Additionally, most of the trained craftsmen these countries have are generally expatriates. “The Gulf states are at a significant disadvantage when it comes to trying to develop these new types of weapons,” adds Des Roches.
However, Munira Mustaffa, a non-resident fellow at Newlines Institute for Strategy and Policy, in Washington DC, takes a more positive note on the issue. The GCC, she said, has the budget to invest in many of the new technologies. “Key is to develop technologies and services to such a degree that other countries and allies would want to buy into the projects and programmes.”
While “off-the-shelf” options may be cheaper in the long run, if the rapid development of technologies continues, she said GCC states should look to bespoke options tailored to their specific defense and security needs.
Economically, the GCC populations would probably accept an increase in defense spending, Mustaffa added. “Socially, there may be considerable efforts needed to promote the need for defense technology and (those) should be linked to the states’ education systems and job creation programmes,” she underlined.
For Mustaffa, the cost has the greatest impact on the military. She explained that limited budgets mean that most countries now have to choose between large numbers of troops and expensive pieces of equipment like tanks and ships or invest in automation such as AI and other technologies.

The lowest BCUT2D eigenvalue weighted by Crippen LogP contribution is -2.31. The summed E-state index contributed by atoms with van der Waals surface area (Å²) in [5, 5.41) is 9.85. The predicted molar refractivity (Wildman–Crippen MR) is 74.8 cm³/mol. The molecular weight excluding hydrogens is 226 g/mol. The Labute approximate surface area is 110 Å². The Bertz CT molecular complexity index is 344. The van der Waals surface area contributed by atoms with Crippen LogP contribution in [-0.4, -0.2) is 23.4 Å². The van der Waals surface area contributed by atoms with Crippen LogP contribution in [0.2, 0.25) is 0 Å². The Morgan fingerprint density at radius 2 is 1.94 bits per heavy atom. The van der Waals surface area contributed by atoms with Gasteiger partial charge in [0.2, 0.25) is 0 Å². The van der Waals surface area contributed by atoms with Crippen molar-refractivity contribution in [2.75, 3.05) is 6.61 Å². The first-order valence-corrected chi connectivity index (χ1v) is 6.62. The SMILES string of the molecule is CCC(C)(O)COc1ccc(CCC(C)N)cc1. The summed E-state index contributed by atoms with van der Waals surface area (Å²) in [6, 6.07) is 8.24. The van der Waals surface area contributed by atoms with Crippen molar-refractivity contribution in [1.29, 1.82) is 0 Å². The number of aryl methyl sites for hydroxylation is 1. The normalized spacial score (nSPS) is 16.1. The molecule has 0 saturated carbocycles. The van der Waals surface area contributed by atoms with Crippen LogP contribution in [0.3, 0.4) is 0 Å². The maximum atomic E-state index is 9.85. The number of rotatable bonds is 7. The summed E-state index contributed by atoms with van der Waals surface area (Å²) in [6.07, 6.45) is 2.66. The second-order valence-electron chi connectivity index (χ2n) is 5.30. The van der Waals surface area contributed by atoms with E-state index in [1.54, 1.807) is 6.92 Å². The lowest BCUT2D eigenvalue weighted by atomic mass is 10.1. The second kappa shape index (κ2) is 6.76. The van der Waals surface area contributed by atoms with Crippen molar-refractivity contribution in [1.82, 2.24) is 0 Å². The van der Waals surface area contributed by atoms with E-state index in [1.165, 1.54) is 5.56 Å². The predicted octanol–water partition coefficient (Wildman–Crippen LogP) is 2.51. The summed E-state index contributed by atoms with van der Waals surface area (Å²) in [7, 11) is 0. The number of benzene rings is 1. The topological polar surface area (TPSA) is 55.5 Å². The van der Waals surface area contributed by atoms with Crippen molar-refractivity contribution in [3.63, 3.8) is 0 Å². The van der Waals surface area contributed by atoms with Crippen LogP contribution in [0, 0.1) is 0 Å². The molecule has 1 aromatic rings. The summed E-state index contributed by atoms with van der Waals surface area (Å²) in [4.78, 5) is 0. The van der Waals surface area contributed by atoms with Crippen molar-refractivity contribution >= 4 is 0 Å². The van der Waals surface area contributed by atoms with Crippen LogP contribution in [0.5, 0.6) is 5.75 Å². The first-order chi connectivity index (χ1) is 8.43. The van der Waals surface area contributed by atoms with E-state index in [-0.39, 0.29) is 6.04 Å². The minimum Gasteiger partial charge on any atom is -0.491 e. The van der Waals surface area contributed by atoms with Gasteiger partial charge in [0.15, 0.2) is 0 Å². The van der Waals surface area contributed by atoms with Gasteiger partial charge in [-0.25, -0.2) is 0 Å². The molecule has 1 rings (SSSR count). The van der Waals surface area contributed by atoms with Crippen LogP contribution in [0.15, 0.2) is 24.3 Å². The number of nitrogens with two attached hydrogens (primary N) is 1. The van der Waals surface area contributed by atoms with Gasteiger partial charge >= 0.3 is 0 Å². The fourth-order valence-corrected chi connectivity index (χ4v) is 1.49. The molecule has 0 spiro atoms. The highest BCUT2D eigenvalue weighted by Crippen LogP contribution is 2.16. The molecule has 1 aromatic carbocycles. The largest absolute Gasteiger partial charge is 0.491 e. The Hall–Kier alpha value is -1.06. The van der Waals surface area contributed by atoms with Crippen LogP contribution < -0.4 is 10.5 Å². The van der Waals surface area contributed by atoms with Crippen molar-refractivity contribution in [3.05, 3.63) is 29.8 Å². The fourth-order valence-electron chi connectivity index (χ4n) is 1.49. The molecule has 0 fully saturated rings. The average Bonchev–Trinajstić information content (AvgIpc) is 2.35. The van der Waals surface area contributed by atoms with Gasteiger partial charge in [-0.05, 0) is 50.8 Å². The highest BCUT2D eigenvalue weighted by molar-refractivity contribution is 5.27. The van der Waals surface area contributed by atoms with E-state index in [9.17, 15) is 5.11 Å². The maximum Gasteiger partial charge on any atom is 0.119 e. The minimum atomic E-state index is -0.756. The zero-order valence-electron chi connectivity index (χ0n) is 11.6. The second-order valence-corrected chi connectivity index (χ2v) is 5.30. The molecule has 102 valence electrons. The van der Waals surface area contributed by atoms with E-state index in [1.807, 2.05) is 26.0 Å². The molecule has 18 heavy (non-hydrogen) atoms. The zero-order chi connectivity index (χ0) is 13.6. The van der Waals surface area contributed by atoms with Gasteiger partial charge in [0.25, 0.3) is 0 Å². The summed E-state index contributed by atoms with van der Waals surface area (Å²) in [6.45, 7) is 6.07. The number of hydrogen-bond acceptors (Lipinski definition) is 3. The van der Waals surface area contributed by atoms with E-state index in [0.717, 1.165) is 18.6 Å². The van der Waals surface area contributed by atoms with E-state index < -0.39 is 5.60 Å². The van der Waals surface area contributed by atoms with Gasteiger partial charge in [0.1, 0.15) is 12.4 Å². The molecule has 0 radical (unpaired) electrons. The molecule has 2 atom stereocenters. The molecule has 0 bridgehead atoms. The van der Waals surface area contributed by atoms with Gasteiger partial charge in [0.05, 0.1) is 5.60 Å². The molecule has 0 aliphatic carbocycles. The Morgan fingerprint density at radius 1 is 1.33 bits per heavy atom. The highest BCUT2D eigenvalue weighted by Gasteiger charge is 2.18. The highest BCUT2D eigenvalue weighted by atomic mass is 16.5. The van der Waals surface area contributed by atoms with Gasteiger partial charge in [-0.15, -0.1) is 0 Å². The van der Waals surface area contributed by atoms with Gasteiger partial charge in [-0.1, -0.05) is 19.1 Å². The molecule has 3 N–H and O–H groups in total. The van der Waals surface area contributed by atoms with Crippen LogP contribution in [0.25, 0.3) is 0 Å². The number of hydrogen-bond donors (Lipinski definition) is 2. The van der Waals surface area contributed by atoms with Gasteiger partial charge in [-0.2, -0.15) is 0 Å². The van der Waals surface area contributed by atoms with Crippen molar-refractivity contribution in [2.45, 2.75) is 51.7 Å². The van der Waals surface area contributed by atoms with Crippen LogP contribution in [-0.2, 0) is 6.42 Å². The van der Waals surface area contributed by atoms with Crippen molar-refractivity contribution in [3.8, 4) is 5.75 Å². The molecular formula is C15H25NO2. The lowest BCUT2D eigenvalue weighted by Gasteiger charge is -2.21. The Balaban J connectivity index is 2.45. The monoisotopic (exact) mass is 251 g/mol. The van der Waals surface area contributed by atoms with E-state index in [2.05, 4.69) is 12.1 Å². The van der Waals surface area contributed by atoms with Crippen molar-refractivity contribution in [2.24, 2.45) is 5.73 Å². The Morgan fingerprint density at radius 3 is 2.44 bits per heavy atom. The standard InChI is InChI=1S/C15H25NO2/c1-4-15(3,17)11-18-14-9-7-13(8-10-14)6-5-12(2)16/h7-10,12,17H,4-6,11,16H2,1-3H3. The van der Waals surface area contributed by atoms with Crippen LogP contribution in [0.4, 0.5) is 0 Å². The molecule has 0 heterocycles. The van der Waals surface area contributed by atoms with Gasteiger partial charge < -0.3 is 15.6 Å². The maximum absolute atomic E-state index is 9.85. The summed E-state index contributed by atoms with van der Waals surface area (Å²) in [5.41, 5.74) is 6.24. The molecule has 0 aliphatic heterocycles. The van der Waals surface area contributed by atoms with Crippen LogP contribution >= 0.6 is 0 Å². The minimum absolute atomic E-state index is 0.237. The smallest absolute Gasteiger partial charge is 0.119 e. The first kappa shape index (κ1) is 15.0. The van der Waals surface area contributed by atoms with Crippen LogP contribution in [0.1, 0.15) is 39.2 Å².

“These are all expensive and require well-trained people to operate and maintain these new capabilities,” added Mustaffa.
For example, the US Department of Defense’s investments in AI has grown from over $600 million in 2016 to approximately $874 million in 2022, with the department featuring over 600 active AI projects, according to the Congress Paper. The paper further added that the Pentagon had earmarked $3.8 billion in 2022 for hypersonic weapons and $248 million for hypersonic defense programs.
Incidentally, more and more emerging technologies have both military and civilian applications — a critical factor that plays a very important part in determining the viability of such projects.
“While many see drones as an exclusively military technology, they are now widely used for humanitarian relief, delivery of supplies to remote or isolated areas, delivery of blood transfusions and medicines, etc.,” said Mustaffa.